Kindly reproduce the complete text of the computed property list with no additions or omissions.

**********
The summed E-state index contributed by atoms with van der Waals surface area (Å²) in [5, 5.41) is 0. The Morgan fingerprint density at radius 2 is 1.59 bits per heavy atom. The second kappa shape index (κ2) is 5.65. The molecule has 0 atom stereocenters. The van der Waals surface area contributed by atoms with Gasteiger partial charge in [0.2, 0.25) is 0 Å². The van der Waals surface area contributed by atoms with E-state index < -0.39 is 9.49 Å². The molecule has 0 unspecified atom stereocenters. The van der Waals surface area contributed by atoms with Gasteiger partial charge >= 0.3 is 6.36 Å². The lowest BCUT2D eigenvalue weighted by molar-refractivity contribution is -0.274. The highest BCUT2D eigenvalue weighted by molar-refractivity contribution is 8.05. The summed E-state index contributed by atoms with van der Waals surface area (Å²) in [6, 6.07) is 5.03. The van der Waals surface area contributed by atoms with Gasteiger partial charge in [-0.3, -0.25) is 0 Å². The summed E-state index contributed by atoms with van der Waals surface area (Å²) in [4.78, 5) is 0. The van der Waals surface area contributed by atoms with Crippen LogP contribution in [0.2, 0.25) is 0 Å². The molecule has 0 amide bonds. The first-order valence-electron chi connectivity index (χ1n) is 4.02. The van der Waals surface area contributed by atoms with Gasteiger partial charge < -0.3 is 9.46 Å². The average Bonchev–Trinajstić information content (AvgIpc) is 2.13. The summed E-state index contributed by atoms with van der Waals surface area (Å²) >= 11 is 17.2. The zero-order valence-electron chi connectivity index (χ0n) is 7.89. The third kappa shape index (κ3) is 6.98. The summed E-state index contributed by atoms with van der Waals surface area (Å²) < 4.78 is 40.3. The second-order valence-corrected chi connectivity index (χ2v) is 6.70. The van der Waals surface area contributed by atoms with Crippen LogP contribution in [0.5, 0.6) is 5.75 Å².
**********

The summed E-state index contributed by atoms with van der Waals surface area (Å²) in [5, 5.41) is 0. The Morgan fingerprint density at radius 2 is 1.59 bits per heavy atom. The second kappa shape index (κ2) is 5.65. The molecule has 0 atom stereocenters. The van der Waals surface area contributed by atoms with Gasteiger partial charge in [0.2, 0.25) is 0 Å². The van der Waals surface area contributed by atoms with E-state index < -0.39 is 9.49 Å². The molecule has 0 unspecified atom stereocenters. The van der Waals surface area contributed by atoms with Gasteiger partial charge >= 0.3 is 6.36 Å². The lowest BCUT2D eigenvalue weighted by molar-refractivity contribution is -0.274. The highest BCUT2D eigenvalue weighted by molar-refractivity contribution is 8.05. The summed E-state index contributed by atoms with van der Waals surface area (Å²) in [6, 6.07) is 5.03. The van der Waals surface area contributed by atoms with Gasteiger partial charge in [-0.3, -0.25) is 0 Å². The summed E-state index contributed by atoms with van der Waals surface area (Å²) in [4.78, 5) is 0. The van der Waals surface area contributed by atoms with Crippen LogP contribution in [0.2, 0.25) is 0 Å². The molecule has 0 amide bonds. The first-order valence-electron chi connectivity index (χ1n) is 4.02. The van der Waals surface area contributed by atoms with Gasteiger partial charge < -0.3 is 9.46 Å². The average Bonchev–Trinajstić information content (AvgIpc) is 2.13. The summed E-state index contributed by atoms with van der Waals surface area (Å²) >= 11 is 17.2. The zero-order valence-electron chi connectivity index (χ0n) is 7.89. The third kappa shape index (κ3) is 6.98. The summed E-state index contributed by atoms with van der Waals surface area (Å²) < 4.78 is 40.3. The second-order valence-corrected chi connectivity index (χ2v) is 6.70. The van der Waals surface area contributed by atoms with Crippen LogP contribution in [0.5, 0.6) is 5.75 Å².